The Pragmatic Revolt in American History: Carl Becker and Charles Beard

By Cushing Strout | Go to book overview

CHAPTER ONE
Background to Revolution

CARL BECKER AND CHARLES BEARD started a controversy over the purpose of historical writing and the limits of the historian's objectivity that still agitates American historians and philosophers. Some of their most vigorous critics have even charged that the views of Becker and Beard have thoroughly dominated contemporary American historians and historical theorists. Allowing for the tendency of alarmists to exaggerate the power of whatever they brand menacing, one can see, at least in the present, a striving for a new sophistication about history, provoked by the questions insistently raised by Becker and Beard. In 1946 the Committee on Theory and Practice in Historical Study, set up by the Social Science Research Council under the chairmanship of Merle Curti, produced a report which reflected the heuristic influence of Becker and Beard.1 Their role has been to challenge custom and promote inquiry, rather than to provide an adequate philosophy upon which the historical profession could agree. It is the function of pioneers to blaze a trail, not to establish a settlement. New ideas, like other historical forces, have no immaculate conception. In the struggle for life they emerge entangled in the present, encrusted with the past, and striving dimly for the future.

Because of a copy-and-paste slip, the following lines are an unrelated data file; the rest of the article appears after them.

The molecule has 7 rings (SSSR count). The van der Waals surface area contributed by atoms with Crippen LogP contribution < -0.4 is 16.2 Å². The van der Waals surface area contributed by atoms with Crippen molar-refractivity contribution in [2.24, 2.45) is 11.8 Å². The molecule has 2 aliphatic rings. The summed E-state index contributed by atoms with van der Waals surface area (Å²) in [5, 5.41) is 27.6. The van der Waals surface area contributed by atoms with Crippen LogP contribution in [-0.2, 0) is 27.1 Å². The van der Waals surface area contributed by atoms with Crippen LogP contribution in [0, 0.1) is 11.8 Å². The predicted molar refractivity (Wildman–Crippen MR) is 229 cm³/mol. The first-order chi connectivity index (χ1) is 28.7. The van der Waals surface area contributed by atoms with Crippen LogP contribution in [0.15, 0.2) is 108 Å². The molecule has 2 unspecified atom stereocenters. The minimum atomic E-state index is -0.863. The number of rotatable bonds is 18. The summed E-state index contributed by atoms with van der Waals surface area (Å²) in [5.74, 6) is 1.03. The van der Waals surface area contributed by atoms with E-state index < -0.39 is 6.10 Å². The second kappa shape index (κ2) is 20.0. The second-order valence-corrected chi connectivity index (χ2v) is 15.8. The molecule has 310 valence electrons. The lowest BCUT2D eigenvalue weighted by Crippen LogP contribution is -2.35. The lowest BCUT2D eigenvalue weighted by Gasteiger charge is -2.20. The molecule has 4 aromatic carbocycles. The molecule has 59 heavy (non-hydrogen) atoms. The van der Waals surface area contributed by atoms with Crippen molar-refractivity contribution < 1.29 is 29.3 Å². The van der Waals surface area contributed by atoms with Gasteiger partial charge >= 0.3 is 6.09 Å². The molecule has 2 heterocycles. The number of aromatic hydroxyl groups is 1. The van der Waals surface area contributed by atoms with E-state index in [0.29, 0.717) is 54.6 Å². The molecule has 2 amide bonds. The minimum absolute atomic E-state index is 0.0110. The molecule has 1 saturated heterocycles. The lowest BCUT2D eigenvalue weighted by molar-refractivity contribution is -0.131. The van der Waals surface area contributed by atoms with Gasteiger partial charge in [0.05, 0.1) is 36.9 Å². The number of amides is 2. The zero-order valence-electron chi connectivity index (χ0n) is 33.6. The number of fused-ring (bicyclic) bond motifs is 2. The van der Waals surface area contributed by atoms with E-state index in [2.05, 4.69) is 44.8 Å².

Becker and Beard worked under peculiarly American disadvantages. In Europe there has been a modern tradition of philosopher

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1
"Theory and Practice in Historical Study", Report of the Committee on Historiography, Social Science Research Council, Bulletin 54 ( 1946). Beard wrote pp. 3-14, 105-8.

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